One of the surgeons I saw in Chicago mentioned that to me at my second appointment with him. At that time I felt that he was trying to do his best to dissuade me from surgery, because every time I brought up something positive about surgery, he would turn it around into something negative. My gut feeling is he just did not want to do my surgery. Quite frankly, I donít know where you people are finding all these encouraging doctors. After the last one telling me Iím at high risk for paralysis, I found myself wondering why anyone would consent to such risky surgery. Perhaps my case is unusually complex.

    Chris

  5. #5
    Join Date
    Jan 2006
    Location
    near Philadelphia
    Posts
    1,260
    Chris, I SO wish you could have a consultation with Dr. Boachie. I know it's very impractical for you and difficult logistically to consider, but I wish you could see someone who is completely used to especially challenging cases.

    Just thinking out loud.

    Best,
    Chris
    A/P fusion on June 19, 2007 at age 52; T10-L5
    Pre-op thoracolumbar curve: 70 degrees
    Post-op curve: 12 degrees
    Dr. Boachie-adjei, HSS, New York

  6. #6
    Join Date
    Nov 2004
    Location
    Berkeley, California
    Posts
    206
    Chris,

    I agree completely with Singer's suggestion to have a consultation with Dr. Boachie. Originally I set up my appointment with him just to get a third opinion, but the minute he started the conversation I knew he would be the surgeon for me.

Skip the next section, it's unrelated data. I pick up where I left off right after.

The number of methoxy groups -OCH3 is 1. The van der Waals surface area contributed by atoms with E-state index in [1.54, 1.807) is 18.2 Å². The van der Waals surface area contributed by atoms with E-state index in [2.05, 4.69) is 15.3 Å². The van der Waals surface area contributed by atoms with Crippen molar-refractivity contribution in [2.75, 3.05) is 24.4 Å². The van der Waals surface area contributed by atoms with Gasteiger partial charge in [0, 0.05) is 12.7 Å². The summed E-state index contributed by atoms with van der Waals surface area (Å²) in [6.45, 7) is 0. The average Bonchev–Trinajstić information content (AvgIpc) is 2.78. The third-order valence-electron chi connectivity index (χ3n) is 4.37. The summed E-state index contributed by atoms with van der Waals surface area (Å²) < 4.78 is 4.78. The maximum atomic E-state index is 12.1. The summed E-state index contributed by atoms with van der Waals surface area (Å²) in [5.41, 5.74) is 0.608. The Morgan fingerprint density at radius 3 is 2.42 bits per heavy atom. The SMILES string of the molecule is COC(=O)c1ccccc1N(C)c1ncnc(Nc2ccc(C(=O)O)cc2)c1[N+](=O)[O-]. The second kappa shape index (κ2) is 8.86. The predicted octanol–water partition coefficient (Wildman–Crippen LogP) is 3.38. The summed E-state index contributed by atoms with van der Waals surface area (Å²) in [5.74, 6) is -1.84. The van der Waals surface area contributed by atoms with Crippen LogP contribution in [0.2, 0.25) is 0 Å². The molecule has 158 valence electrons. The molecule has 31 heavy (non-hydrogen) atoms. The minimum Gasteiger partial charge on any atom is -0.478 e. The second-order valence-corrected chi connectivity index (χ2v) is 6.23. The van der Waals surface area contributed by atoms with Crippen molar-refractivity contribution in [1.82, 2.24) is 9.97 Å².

Yes, there was the extra expense and time for me to go to NYC, but I feel it was, and will be, worth every penny and then some.

    Best wishes,
    Janet
    As of 12/25/07, age 62, 100* thoracic kyphosis, 73* L1-S1 lordosis, 37*/25* compensatory S-curve scoliosis. On 12/26/07, Dr. Boachie @ HSS NYC did 11 hours ant. & post. procedures, fused T2-L2, kyphosis now 57*, scoli 10*. Regained 2 1/4 inches in height!! Improving every day.

  7. #7
    Join Date
    Sep 2005
    Location
    Tennessee
    Posts
    389
    I had trouble with bladder control after my surgery... but my family dr. prescribed Detrol which helps.

  8. #8
    Join Date
    Jun 2006
    Location
    Kona, Hawaii
    Posts
    101
    OK Jan,
    I'm a good example. I just had surgery 6 weeks ago, had a 78 degree lumbar curve and was corrected to 23 degrees. I have no problem with either bowel or bladder control. In fact, I THINK that my bladder is actually better than before. I feel like there's less pressure on it now maybe. Before, I had the sensation that I had to pee more often, almost like when you are pregnant. Now it seems I don't get the sensation as early when my bladder is filling up!
    I am sure that eveyone is built slightly different inside there, so it may vary, but with me that's what seems to have happened. I'm still a bit slow in the bowel department, but because of my medication, which will change as soon as I'm off them. (which happened with another surgery I had) SO, maybe that's good new for you!?